Nine in­nings? Com­plete relics

Starters not go­ing dis­tance is norm nowa­days

Chicago Tribune (Sunday) - - CUBS - Paul Sul­li­van

Kyle Hen­dricks faced the Di­a­mond­backs on Fri­day night at Chase Field know­ing that throw­ing a com­plete game was un­likely.

In the first four weeks of the sea­son head­ing into Fri­day’s games, only four starters had thrown one: Derek Hol­land, Mike Mi­nor, Jame­son Tail­lon and Ger­man Mar­quez. Hen­dricks has only three com­plete games in his ca­reer and none since 2016.

“I think it’s dy­ing off,” Hen­dricks said Thurs­day at Wrigley Field. “You’re def­i­nitely not seeing a lot of them. I would love to throw one if I’m in that sit­u­a­tion and my pitch count is low and I can go out for the ninth. But when I go into a game, it’s not a goal of mine nec­es­sar­ily.

“We go into the game and it’s just try­ing to make the first good pitch and go from there, try to get as many outs as you can with that. It’s not our job to make the move. It’s def­i­nitely dy­ing off and for good rea­son. There are so many good arms in the back of the bullpen now that you’d rather have a fresh guy com­ing out than a guy that’s tir­ing.”

Hen­dricks was com­ing off his best out­ing of the sea­son, throw­ing seven shutout in­nings and strik­ing out 11 in a win over the Di­a­mond­backs on April 19 at Wrigley. He threw 100 pitches for the first time in his four starts.

On Fri­day, he took a step back, al­low­ing seven earned runs on 10 hits in five in­nings against the Di­a­mond­backs in an 8-3 loss.

Jose Quin­tana, who is sched­uled to start Sun­day, also is com­ing off his high­est pitch count — 114 in seven in­nings Mon­day against the Dodgers — while Cole Hamels was al­lowed to throw a sea­son-high 112 pitches the next day in a 5 1⁄3-in­ning out­ing that in­cluded six walks.

With an in­con­sis­tent bullpen and a dom­i­nat­ing ro­ta­tion the last two weeks, man­ager Joe Mad­don has put more trust in his starters.

“Def­i­nitely, we’ve talked about how we want to carry the load and we like to put that on our shoul­ders,” Hen­dricks said. “Joe knows that too. He has a real good eye, and he knows us all so well by this point, he can see when a guy is rolling and when a guy is not. With ‘Q’ the other night, he’s been so locked in, and when he’s like that and stay­ing in his me­chan­ics, Joe knows he can roll him out there for 100-plus (pitches).

“We know we have to prove it and make the pitches to get his trust to do that, but if we ex­e­cute and do what we need to do, then he’ll let us roll. We know it’s kind of un­der our con­trol and in our power, so it’s one of our goals when we go out there.”

The obituary for the com­plete game was writ­ten years ago, so no need to send con­do­lence cards. The high price of start­ing pitch­ing, the pro­lif­er­a­tion of re­liev­ers with 95-plus mph fast­balls and an­a­lyt­ics show­ing ex­actly when a starter’s ef­fec­tive­ness has peaked were all con­tribut­ing fac­tors to its demise.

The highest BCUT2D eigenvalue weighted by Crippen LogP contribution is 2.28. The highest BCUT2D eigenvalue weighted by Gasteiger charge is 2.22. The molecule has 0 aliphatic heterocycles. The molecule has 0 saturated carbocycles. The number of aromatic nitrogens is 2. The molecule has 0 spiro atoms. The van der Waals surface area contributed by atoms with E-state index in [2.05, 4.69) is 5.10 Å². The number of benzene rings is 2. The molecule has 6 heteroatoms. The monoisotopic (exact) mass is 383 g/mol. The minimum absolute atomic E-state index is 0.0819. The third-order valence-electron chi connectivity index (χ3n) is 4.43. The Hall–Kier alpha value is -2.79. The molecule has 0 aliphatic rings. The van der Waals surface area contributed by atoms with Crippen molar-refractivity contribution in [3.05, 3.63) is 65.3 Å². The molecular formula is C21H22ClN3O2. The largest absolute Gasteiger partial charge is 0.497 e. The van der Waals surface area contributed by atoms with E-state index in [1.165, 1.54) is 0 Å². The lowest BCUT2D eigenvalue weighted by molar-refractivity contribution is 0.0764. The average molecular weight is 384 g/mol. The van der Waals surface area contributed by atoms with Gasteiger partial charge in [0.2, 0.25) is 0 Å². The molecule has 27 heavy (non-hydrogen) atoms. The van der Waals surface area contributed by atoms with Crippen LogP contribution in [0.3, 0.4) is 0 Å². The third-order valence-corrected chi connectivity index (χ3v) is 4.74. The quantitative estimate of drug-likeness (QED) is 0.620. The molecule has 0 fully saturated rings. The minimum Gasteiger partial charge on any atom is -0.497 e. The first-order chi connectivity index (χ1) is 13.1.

None of these fac­tors was un­der con­sid­er­a­tion 99 years ago Mon­day, when Brook­lyn Robins starter Leon Cadore and Bos­ton Braves starter Joe Oeschger du­eled for 26 in­nings in Bos­ton in a game that ended in a 1-1 tie. Cadore al­lowed one run on 15 hits with five walks and seven strike­outs. Oeschger al­lowed one run on nine hits with four walks and seven strike­outs.

Pitch counts weren’t recorded, though the game lasted 3 hours, 50 min­utes, much like a mod­ern-day, nine-in­ning Yan­kees-Red Sox game.

What were the ef­fects of throw­ing nearly three com­plete games in one af­ter­noon? Former Tri­bune base­ball writer Jerome Holtz­man wrote Cadore a let­ter in 1956 ask­ing about the game and later pub­lished parts of Cadore’s re­sponse:

“You ask, do I think the long game had any ef­fect on my arm, etc.? Well, all I can say, first, it surely was a good al­ibi; sec­ond, all I know, while this was com­par­a­tively young in the sea­son — May 1 was the first day of Day­light Sav­ing Time, which made it pos­si­ble to go the 26-in­ning route — I felt I had to press a lit­tle harder to get the same stuff on the ball that I could do ef­fort­less, so to speak, be­fore the long game.

“I couldn’t raise my right arm for a cou­ple of days af­ter the big one, and as far as sleep­ing for a cou­ple days, well, that is for the birds. Sure, I was tired and did do a lit­tle sleep­ing, which re­minds me that Wil­bert Robin­son, our man­ager then, in the 20th in­ning asked if I was get­ting tired.

“I re­mem­ber say­ing, ‘Sure, but I can go one more,’ fig­ur­ing some­thing just had to hap­pen one way or the other, and that is the way it went to the 26th. The um­pires hud­dled and de­cided it would be a shame had ei­ther pitcher lost a game like this and called it. True, maybe a cou­ple of more in­nings could have been played. But what a crime it would have been to have a loss marked up against ei­ther pitcher.”

Sleep­ing still is for the birds 99 years later, but let­ting a pitcher stay in a game so long he couldn’t raise his arm for a cou­ple of days would amount to man­age­rial mal­prac­tice, even if it’s 120 pitches in­stead of 26 in­nings. But if you came of age when Fergie Jenk­ins and Bob Gib­son fre­quently were locked in pitch­ing du­els that both re­fused to leave, you feel a lit­tle sad there’s lit­tle chance of seeing one starter go all nine in­nings, much less both.

As much as it makes sense to lift starters for fresher arms, I still miss watch­ing com­plete games.

“So do I,” Hen­dricks said. “I loved watch­ing them as a fan grow­ing up. I loved the pitch­ing du­els. But there’s not too many of them any­more.”

On those rare oc­ca­sions they do oc­cur, you ap­pre­ci­ate them a lot more.

NORM HALL/GETTY-AFP

Kyle Hen­dricks de­liv­ers a first-in­ning pitch Fri­day night against the Di­a­mond­backs. He has three com­plete games in his ca­reer.

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